We’re undoubtedly emerging from the covid-19 pandemic with a welcome ’’build back greener’’ attitude from (some) politicians, corporates, investors, and communities in which we live and work. There is perhaps cause for cautious optimism, particularly with recent geo-political change across The Pond, that the delayed COP26 in Glasgow over the coming fortnight will see a consensus and concerted call to action to address climate change. But, there are huge challenges and clearly a need to galvanise discussion in to action, in a short space of time.
The UK Presidency at COP26 (26th UN Climate Change Conference of the Parties) has five stated priorities:
- Adaptation and resilience: ‘Helping people, economies and the environment adapt and prepare for the impacts of climate change.’
- Nature: ‘Safeguarding ecosystems, protecting natural habitats and keeping carbon out of the atmosphere.’
- Energy transition: ‘Seizing the massive opportunities of cheaper renewables and storage.’
- Accelerating the move to zero-carbon road transport: ‘By 2040, over half of new car sales worldwide are projected to be electric.’
- Finance: ‘We need to unleash the finance which will make all of this possible and power the shift to a zero-carbon economy.’
Securing consensus will be no mean feat, however, with over 200 countries and other organisations represented by more than 30,000 participants, obviously not including delegations from two of the planet’s biggest carbon emitters; China & Russia, amongst others.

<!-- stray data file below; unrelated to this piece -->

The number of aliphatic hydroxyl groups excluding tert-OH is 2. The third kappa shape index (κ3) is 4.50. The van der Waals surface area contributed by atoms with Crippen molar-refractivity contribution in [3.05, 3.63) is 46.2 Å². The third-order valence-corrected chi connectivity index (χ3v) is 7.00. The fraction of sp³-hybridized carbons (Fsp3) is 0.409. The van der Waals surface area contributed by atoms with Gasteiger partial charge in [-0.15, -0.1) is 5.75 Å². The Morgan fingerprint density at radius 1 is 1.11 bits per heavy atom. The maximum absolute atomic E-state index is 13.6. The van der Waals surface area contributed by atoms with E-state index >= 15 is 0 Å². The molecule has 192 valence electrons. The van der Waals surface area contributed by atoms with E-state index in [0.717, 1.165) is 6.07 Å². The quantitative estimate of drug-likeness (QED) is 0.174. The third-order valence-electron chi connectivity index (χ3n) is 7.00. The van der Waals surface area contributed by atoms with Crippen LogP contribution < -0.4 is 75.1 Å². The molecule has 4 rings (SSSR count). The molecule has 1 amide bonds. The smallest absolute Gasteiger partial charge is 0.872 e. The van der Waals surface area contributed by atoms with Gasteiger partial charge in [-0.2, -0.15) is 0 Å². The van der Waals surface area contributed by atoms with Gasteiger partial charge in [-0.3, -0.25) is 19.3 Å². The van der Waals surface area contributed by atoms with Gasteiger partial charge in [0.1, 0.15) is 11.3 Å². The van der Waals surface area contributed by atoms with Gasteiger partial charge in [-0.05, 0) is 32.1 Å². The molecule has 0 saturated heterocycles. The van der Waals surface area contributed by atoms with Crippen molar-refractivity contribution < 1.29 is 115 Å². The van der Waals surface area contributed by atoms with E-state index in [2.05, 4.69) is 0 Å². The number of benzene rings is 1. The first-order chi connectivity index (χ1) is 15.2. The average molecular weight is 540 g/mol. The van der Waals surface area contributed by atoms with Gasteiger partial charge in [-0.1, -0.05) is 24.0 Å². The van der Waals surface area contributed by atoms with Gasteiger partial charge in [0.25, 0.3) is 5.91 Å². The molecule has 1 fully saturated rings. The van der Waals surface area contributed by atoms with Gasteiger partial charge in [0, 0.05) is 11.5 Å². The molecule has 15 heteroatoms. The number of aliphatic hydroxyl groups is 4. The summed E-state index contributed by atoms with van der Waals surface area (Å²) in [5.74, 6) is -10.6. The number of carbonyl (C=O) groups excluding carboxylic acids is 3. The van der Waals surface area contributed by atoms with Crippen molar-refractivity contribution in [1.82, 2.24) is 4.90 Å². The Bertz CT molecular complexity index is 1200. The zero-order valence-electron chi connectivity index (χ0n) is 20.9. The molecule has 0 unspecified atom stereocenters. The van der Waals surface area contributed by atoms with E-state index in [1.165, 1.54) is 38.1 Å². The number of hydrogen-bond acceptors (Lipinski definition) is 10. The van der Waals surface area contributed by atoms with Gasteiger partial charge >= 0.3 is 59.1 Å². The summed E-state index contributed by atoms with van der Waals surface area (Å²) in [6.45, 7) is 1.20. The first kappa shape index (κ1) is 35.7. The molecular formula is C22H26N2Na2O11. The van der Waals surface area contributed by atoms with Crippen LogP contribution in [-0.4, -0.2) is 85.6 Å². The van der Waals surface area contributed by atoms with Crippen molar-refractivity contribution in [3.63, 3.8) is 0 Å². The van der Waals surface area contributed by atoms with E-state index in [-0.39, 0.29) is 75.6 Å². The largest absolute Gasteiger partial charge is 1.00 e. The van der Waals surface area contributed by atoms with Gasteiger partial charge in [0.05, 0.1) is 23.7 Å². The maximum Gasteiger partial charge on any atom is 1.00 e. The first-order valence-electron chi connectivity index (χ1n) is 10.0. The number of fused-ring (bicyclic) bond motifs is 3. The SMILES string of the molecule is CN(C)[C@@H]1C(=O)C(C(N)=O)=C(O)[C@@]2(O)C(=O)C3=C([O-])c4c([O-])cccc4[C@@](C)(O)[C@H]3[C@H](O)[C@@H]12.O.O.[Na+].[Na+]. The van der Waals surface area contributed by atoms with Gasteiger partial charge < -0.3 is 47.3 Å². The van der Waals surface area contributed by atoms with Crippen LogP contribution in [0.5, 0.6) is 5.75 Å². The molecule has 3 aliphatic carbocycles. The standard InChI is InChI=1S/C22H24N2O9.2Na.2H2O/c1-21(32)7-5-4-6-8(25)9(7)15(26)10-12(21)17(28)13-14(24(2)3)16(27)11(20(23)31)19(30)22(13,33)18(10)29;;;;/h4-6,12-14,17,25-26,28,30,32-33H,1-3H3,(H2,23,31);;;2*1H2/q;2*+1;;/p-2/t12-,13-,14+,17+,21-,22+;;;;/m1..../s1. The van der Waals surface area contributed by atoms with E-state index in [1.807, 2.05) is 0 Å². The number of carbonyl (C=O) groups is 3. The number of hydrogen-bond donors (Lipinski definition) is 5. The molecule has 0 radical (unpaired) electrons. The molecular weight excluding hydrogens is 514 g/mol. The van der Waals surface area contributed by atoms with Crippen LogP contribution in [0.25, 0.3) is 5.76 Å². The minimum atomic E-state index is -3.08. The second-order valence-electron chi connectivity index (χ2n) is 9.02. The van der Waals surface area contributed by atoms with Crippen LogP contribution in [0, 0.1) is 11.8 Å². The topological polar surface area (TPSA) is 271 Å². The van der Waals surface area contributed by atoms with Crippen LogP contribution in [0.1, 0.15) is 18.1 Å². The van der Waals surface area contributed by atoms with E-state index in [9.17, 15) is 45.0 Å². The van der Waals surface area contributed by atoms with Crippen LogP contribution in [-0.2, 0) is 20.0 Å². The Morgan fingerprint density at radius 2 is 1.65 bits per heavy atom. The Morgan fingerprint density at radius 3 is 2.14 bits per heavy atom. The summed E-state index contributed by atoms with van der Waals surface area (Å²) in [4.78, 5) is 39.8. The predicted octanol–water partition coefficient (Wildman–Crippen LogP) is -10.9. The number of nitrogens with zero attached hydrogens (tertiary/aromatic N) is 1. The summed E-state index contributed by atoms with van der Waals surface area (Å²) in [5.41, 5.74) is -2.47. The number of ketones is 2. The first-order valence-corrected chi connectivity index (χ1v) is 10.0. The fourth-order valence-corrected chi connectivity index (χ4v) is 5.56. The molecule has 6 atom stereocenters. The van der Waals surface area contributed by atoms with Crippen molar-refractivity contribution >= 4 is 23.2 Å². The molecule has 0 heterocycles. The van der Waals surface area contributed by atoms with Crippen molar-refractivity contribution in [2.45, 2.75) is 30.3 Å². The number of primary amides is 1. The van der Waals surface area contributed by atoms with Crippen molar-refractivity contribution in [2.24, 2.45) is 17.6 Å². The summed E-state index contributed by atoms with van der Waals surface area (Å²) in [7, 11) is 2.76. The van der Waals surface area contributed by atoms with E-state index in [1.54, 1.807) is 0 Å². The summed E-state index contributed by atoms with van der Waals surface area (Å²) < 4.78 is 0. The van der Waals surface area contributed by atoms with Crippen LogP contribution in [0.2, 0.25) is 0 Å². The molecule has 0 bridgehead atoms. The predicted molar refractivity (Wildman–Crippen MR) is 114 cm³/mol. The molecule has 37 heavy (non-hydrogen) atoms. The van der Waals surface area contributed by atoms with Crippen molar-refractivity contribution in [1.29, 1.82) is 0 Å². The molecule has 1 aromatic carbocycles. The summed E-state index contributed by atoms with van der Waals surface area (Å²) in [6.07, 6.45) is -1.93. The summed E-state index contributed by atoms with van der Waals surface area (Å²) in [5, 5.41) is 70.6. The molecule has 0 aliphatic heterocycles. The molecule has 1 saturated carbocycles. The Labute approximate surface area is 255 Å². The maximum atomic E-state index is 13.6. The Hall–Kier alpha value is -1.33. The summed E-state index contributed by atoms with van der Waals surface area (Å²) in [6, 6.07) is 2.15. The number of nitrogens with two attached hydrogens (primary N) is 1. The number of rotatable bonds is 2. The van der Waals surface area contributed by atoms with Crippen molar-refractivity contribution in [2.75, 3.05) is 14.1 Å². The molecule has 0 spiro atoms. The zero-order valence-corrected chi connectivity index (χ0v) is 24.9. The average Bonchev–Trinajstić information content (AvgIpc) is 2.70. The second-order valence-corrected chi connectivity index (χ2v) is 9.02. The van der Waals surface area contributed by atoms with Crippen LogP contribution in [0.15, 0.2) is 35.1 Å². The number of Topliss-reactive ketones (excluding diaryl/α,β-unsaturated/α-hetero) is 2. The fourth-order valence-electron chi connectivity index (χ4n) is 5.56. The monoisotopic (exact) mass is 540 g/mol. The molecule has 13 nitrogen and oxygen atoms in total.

So, here are some of the key issues we’ll be keeping an eye on during the conference:
- Funding for loss and damage: there is currently no funding mechanism agreed by the UNFCCC (United Nations Framework Convention on Climate Change) parties for loss or damage suffered by vulnerable countries. Unsurprisingly this concept is not wholeheartedly supported by many nations who are responsible, to some degree, for the loss or damage.
- Nationally Determined Contributions: the signatories to the Paris Agreement adopted at COP21 set national targets for reducing greenhouse gas emissions through Nationally Determined Contributions (NDCs) reviewed every 5 years. Whether NDCs continue to be reviewed every 5 years or not will also undoubtedly be a topic for agreement in Glasgow.
- Carbon market mechanisms: unsurprisingly there are very diverse views from UNFCCC parties on the nature and rules for these markets, which in theory would allow countries to trade carbon credits to allow continued carbon emissions.
- Climate Finance: the Paris Agreement set a $100bn climate-related finance target per annum, for wealthier nations to support developing nations. COP26 is expected to set the next target for climate finance, to be achieved by 2025.
- Nature-based Solutions: it’s expected that COP26 will start to discuss how to integrate ‘nature-based solutions’ (NBS) into the Paris implementation strategy, ie how natural ecosystems can be used to help sequester carbon.
Post-COP26 we’ll reflect on success, or otherwise, of the Convention in terms of outcomes and actions. We hope you’ll join the conversation.
While you’re here you may want to take a look at some of the great articles in our Countdown to COP26 series –